If you haven’t heard by now, Rob Manfred is considering adding onto the current playoff structure. I guess the Wild Card single lightning round game didn’t punish the top non-division winners enough. Now the bottom two division winners in each league, along with the top four in the wild card race, will play a best-of-three opening round series to advance to the Division Series. After that, the division winner with the best record gets to select their next opponent. As if last year’s playoff series loss wasn’t bad enough, under this structure the Braves could have been bounced in two games by the Diamondbacks or worse, by the Mets.
https://t.co/RDTj5m8cBd EXCLUSIVE: MLB is planning a radical change to their postseason perhaps by 2022, hoping to move from 5 to 7 teams in each league and -- get this -- have the teams with the best records pick their playoff opponents.— Joel Sherman (@Joelsherman1) February 10, 2020
Seriously? This is not the fictional baseketball playoffs, but it’s close.
Baseball has already undergone a raft of changes Rob Manfred took over as Major League Commissioner. Largely, these rules came from MLB’s pace of play initiatives. For the most part, the game has seemed to move quicker, but the average game in 2019 is three minutes longer than in 2014. Here is a summary of MLB’s rule changes since 2015:
One foot in batter’s box, time limits on commercials, warmup pitch limit changes, batter in the box after 20 seconds, manager challenge signal rules changed with several instant replay changes
10-day Injured list from 15-day, runner sliding rules (around second base chiefly), 30 second limit in pitching visits
No-pitch intentional walk, manager video review time limit, crew chief video reviews, 2-minute limit on video review, no grounds keeping markers, Carter Capps balk rule, coaching box rule change
Limiting mound visits to six, between-inning breaks shortening, timing of pitcher changes, more instant replay changes, and sign-stealing ability monitoring
Inning breaks changes again, single trade deadline, All-Star Game fan voting, Home Run Derby changes, mound visits from six to five
CHANGES EFFECTIVE IN 2020 (with possibly more to come)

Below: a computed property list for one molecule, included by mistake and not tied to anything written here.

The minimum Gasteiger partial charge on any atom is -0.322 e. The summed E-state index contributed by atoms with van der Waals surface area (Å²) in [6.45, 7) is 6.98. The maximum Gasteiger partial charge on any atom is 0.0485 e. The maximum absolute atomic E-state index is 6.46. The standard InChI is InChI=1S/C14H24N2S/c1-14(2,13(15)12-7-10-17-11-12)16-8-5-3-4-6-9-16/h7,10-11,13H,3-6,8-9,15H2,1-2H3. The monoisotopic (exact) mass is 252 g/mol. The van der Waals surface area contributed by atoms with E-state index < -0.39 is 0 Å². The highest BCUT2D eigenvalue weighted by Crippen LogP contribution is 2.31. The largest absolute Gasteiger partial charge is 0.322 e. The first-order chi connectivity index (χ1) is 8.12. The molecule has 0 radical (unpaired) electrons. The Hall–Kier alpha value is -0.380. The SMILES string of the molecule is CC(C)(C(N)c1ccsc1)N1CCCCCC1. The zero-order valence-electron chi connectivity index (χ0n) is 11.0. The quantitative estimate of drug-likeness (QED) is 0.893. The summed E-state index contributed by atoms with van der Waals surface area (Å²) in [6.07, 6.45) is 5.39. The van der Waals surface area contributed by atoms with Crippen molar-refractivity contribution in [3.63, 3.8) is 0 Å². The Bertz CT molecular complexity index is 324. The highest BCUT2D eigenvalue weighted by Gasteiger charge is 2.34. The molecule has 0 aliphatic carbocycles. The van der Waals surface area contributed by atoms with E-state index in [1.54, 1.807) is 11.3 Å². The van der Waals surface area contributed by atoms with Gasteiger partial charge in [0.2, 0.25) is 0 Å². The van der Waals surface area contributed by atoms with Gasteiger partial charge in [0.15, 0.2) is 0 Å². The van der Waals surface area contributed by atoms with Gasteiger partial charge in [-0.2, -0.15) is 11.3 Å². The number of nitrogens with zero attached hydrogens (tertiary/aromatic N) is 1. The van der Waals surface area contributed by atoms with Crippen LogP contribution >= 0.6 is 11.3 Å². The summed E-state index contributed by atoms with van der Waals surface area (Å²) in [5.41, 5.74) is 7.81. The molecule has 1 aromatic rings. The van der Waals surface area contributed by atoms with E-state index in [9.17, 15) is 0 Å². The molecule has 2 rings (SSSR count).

Active roster provisions (26/28 rule), three-batter minimum for pitchers, 10-day injured list back to 15-day.
These changes were made for pace-of-play, player safety, and in-game fairness (hey, how are those sign-stealing rules working out?). I guess you could file grounds keeping markers under player safety. We are legislating lefty one-out relievers from the game to move games along. We have eliminated most manager arguments for that reason as well. I guess I would like to know if you can tell a major difference. Is the game better or more enjoyable because of these changes? Is it more marketable or competitive as a television viewer?
Since 2016, MLB viewership posted year-over-year gains of 1%, a 6% loss, 2% and 2%. Game 1 of the 2019 World Series set the record of the lowest ratings on record, only to be broken again in Game 2. MLB.TV subscriptions were up big in 2019 with an 15% increase, as cable TV continues to shrink. Even with the home run team records of 2019, people continue to greet baseball with a collective meh.
It seems that MLB is willing to change to become more marketable. But they are eating away at the edges without making significant changes (at least until now). So I’m not sure why they should bother. Besides, they could make positive changes without affecting the rules. They could go ahead and negotiate on a sensible collective bargaining agreement with labor much earlier than next year to fend off a possible work stoppage. They could move batting practice to a local high school once a year or have a high school night, giving young fans more access to MLB’s stars.
They could have actual punishments for intentionally hitting batters rather than the slap on the wrist they get now. Football protects their skill players but baseball doesn’t bother to protect 20-year-olds from being hit with a 97 MPH pitch. They could move the MLB.TV free games to YouTube and get a lot more eyeballs. And no more Facebook games.
None of this would require a rule change. Ivan asked MLB and everyone what your favorite run environment is. I would love to know baseball’s answer to this. I would like to know what exactly they want. I mean, I know they want buckets of money, but how they want to achieve it? Strategy has changed over the years. Ted Williams gave us more walks. Analytics killed the bunt, but gave us more infield shifts. I hate that teams’ strategies are all in lockstep toward the three-outcome at-bat. Speed is not really used on offense. So I guess keeping mediocre teams in the playoff hunt is supposed to keep baseball fans’ attention?
Honestly, I don’t really have a favorite run environment or style. I like 1-0 games. I like 12-11 games. As long as there is baseball and beer, I will consume it. I mean, you could carry any argument to absurdity by having beer-league softball or a league full of Bartolo Colons, but I can enjoy any baseball.
Rule changes aren’t scaring me off. And this NBA and NHL-style watering down of the playoff field probably won’t do it either. But it’s worth asking the question of what Manfred and the owners want. Because even after playing with a supercharged baseball, new fans still aren’t watching.